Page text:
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A Problem Like Maria

To Cory’s chagrin, Daddy has been working scrambled eggs into the weekday breakfast routine, mainly because it’s hard to get her to eat much protein (and it’s hard to get him to eat vegies). If anything’s a little under- or overcooked, she’s on it immediately, picking it out of the scramble: “Daddy, I don’t like that!” At a recent family gathering, though, the subject turned to hardboiled eggs, during which Cory announces that she likes them. Aha! Bam! On the record liking a good source of protein. To back it up, she eats a couple.

So, of course, back at home, Papa hard boils a dozen, and Daddy plants one in the lunchbox. That night, Daddy finds the same egg, much the worse for the wear, still in the lunchbox.

D: Cory, why didn’t you eat this egg?

No answer.

D: Hey, Cory, I put this hardboiled egg in your lunch so that you could eat it at school. Why didn’t you eat it?
C: I don’t like hardboiled eggs.
D (what!?): Yes, you do.
C: No, I don’t.
D: Wait, you liked them like 24 hours ago. What happened?
C: Nothing. I just don’t like them anymore.
D: Anymore? Why not anymore? (Pause. No answer.) What happened today?
C: I just don’t like them anymore because Maria said that they are not good.
D: Maria said so? But, Maria’s not the boss. And you like them. They are yummy and soooo goood for your body.
C: No, I don’t like them.
D: But, Cory, you shouldn’t decide that you don’t like them just because Maria doesn’t like them. You probably don’t like some things that Maria likes to eat. That’s okay.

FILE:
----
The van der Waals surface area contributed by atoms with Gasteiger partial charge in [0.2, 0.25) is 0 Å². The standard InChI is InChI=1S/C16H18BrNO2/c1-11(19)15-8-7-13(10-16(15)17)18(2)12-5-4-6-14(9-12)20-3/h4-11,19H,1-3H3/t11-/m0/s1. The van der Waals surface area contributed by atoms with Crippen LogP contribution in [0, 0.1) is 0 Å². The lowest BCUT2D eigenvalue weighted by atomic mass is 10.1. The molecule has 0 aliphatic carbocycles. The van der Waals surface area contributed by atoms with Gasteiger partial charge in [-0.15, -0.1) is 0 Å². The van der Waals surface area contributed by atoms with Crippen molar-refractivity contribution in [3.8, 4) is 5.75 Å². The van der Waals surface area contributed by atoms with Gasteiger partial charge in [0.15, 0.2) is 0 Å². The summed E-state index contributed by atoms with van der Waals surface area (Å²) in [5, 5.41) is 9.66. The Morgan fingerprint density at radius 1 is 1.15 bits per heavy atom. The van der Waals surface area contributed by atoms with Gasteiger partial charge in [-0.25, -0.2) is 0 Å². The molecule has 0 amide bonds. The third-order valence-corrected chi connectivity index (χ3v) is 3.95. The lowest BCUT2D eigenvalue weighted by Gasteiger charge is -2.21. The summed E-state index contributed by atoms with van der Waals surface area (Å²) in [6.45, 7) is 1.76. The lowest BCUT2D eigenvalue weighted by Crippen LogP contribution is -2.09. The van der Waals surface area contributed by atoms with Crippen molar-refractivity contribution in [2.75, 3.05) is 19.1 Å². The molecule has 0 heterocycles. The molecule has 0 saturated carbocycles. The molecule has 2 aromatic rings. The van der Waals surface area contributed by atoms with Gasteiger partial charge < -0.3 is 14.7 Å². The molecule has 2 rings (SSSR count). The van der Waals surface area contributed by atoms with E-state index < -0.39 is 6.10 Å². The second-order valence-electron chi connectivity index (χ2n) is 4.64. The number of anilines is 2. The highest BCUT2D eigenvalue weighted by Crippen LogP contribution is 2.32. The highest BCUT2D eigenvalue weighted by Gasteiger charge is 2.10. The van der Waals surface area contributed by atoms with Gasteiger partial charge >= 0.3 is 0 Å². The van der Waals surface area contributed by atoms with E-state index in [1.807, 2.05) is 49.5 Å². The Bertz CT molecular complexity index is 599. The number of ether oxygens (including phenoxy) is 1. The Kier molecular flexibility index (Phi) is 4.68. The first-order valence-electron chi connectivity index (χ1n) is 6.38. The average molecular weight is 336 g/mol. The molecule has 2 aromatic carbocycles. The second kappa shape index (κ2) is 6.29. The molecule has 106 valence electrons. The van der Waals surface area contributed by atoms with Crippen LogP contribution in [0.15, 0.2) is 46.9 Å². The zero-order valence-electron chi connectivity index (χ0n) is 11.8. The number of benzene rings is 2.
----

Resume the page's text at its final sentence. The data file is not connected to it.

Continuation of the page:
C: But, if I eat it, Maria won’t sit next to me.
D: That’s okay. Maria can sit somewhere else while you eat your egg and then…

Much bobbing and weaving, to little avail, as Cory hasn’t eaten one since. So excited to be arguing nutrition and dietary choices against a five-year-old named Maria. And losing, for the moment.

Oh, Cheesus!

C (arriving at school): So, Daddy, I messed up in my project at the Y and said, “Oh, Cheesus!” and Robbie said, “What did you say?” So, I told him that I said, “Oh, Cheesus” and he smiled and said that was okay.
D: I see.
C: Because he thought I said, “Oh, cheese!” And, that’s not okay to say, but I said, “Oh, Cheesus!” and it’s okay to say that because Cheesus is god’s friend, and it’s okay to say him so Robbie didn’t get mad, right?Pause.

D: Well, I don’t think that’s exactly why Robbie…

The bell rings. Cory reaches for a hug.

D (hugging back): Let’s talk about, um, “Oh, Cheesus” tonight, okay?
C: Okay!

But, if Robbie’s okay with it…

Gloating

Last year, the San Francisco (Daddy’s current home city) Giants beat the St. Louis (Daddy’s birth city) Cardinals to win the National League Championships. Cory and Fisher donned Giants swag and danced around the house, insisting that photographs of them be taken and distributed to rub the win in.

Despite a stern talking-to about the unseemliness of gloating, the two of them opened their annual box of Boston (Papa’s adopted favorite city) Red Sox swag from Uncles Chris and Bobby, threw it all on in an anti-Cardinal frenzy, and pulled the same routine.

Some kids just don’t learn.

Punking an Uncle

A sad occasion brought far-flung uncles back “home” for a short stretch this past weekend. Although it had been an age in “kid time” since the twins had seen either in person, it didn’t take long for Cory and Fisher to warm back up. Today, the morning after Uncle Jeff headed north for a visit with Aunt Tammie’s family for a day or two, both twins asked multiple times, “Daddy, where’s Uncle Jeff? Is he coming back? Why did he go?” And, after Saturday’s events, walking out to the car to head back to the rental house…C: Daddy, can I ask you a secret?
D: Yes.
C (motioning for Daddy to bend down and then whispering): Is that man coming with us?
D: Which man?
C (pointing to a group of men): The man…the one who is the daddy of Chloe and Phoebe and Dylan and Zack.
D: That man is Uncle Steve.
C: Is he coming with us?
D: Yes.

Cory beams. Apparently, the same Uncle Steve was caught off guard by Fisher landing a quick lick instead of a kiss on the cheek (supposedly a family “tradition”).